Dave Lodding, executive vice president, fleet management services for Donlen, seconds this observation.
"As new car models are introduced with tire specifications (as they are now), pricing should remain the same. However, new and/or unique tire sizes are typically more expensive when first introduced, so until the demand increases, and the competition in that size increases, the prices of these tires will remain high," said Lodding of Donlen.
Limited availability of replacement tires can result in increased downtime.
"Some fleets are facing challenges with tire sizes unique to a single tire manufacturer for the initial several years of the tire introduction. Limited availability of these tires may result in downtime delays at time of replacement," said Christensen of GE Capital Fleet Services.
Maintenance & Repair Cost Trends
Data from AF's 2013 operating cost survey indicates that maintenance and repair costs were flat in 2013.
"Overall costs have maintained fairly level prices, labor rates have become more of a focus, and services that some fleets consider 'extras' such as transmission and coolant flushes are being pushed out to higher mileage levels," said Fontana of Emkay.[PAGEBREAK]
Maintenance costs have decreased across the board with the primary factor being increased overall vehicle quality.
"Across all vehicle types and most mileage bands, the expenses related to the maintenance and repair of fleet units has decreased. This has been the trend over the past few years, whereas repair volumes have remained flat or decreased. We attribute this to the OEMs' abilities to continuously improve vehicle quality. When repair incidents decrease, fleet drivers' productivity increases," said Piscopo of ARI.
Another factor influencing maintenance expenses has been the bundling of services at discounted rates.
"Routine maintenance costs have been reduced by longer maintenance intervals and some vendors are 'bundling' services. As an example, many national account providers have included free tire rotations with their oil change services," said Ciccarelli of Donlen.
Another factor has been budgeting set at monthly maintenance payments.
"More fleets recognize the value in programs that offer monthly budgeted maintenance payments over the life of the lease. The budgeted maintenance payment allows a predictable budget and protection from inflationary price increases," said Blezien of LeasePlan USA.
However, the increased number of recalls, especially among high-volume fleet vehicles, has led to some driver dissatisfaction.
"A greater fleet awareness on the impact of OEM recalls has led to some fleet driver complaints when experiencing parts delays, rental costs, and loss of productivity," said Christensen of GE Capital Fleet Services.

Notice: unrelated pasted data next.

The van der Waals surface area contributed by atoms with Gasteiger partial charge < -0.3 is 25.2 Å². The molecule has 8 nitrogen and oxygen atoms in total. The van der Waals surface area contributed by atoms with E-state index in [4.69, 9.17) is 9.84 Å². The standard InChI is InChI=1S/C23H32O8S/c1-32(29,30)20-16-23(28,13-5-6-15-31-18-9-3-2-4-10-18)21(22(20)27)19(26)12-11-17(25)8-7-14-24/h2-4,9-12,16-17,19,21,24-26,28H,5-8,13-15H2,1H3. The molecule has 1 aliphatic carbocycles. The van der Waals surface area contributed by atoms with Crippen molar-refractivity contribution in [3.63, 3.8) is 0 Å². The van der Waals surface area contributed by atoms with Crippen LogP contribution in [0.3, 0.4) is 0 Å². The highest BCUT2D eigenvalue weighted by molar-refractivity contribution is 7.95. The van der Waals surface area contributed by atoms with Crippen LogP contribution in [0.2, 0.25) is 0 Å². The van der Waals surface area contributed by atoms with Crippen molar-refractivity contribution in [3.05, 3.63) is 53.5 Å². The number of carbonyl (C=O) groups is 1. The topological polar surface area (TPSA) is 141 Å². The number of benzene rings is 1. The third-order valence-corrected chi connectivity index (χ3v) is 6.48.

Other Factors Impacting Maintenance & Repair Costs
One factor putting upward pressure on maintenance costs has been increased vehicle complexity.
"As service providers strive to stay current with new technologies, it has become increasingly difficult to diagnose and repair complex failures, which, in turn, increases labor costs and downtime. Complicated areas, such as emission systems and advanced wiring systems, are a bigger percentage of these expenses," said Piscopo of ARI.
The ongoing technician shortage is also putting upward pressure on labor rates. "The industry is challenged to staff fully trained and qualified truck and upfit equipment technicians. Staffing shortages create a backlog of work in many facilities throughout the country," added Piscopo.
The technician shortage is especially acute in the oil patch and rural areas.
"Significant increases in business related to the oil and natural gas industries have produced geographical markets where the ratio of vocational trucks and equipment exceeds that of qualified repair technicians. This has created delays in repair times and added expenses for fleets," said Piscopo.
While the introduction of diesel particulate filters (DPF) has introduced a new cost component for truck fleets, there have been developments to decrease this cost.
"A positive trend we are seeing in 2013 is the number of suppliers who are providing reconditioned or refurbished DPFs. In the past, consumers were limited to purchasing new components, typically from the OEM. Parts pricing for DPFs has been greatly reduced, due the number of options that have become available to consumers over the past few years," said Piscopo.
But, the No. 1 factor behind reduced maintenance expenses has been the overall increase in vehicle quality.
"Vehicle quality continues to improve, reducing failures for fleets and their drivers. While the new technologies on today's vehicles can be expensive to repair, their failure rates are fewer and the impact is minimized," said Ciccarelli of Donlen.
Also, onboard oil monitoring systems are helping to extend oil drain intervals.
"Increased use of oil life monitoring (OLM) and warranties continue to get better," said Mike Crumlett, manager, North American truck maintenance operations for Emkay.
One complication has been parts shortages, resulting in longer downtime.
"Vehicle repairs have been impacted by 'national back orders' due to a lack of in-stock replacement parts. Delayed repairs often lead to additional downtime and the need for rental vehicles, which aren't routinely reimbursed by dealers or OEMs," said Christensen of GE Capital Fleet Services.
Forecast of Maintenance & Repair Cost Trends
The forecast is for maintenance costs to continue to trend downward.
"Marginal difference in overall costs, they continue to trend down. Continued entrance into the 'fast lube' market by the OEMs has forced additional competition, helping to give fleets and drivers more choices and again contributing to stabilization of pricing," said Fontana of Emkay.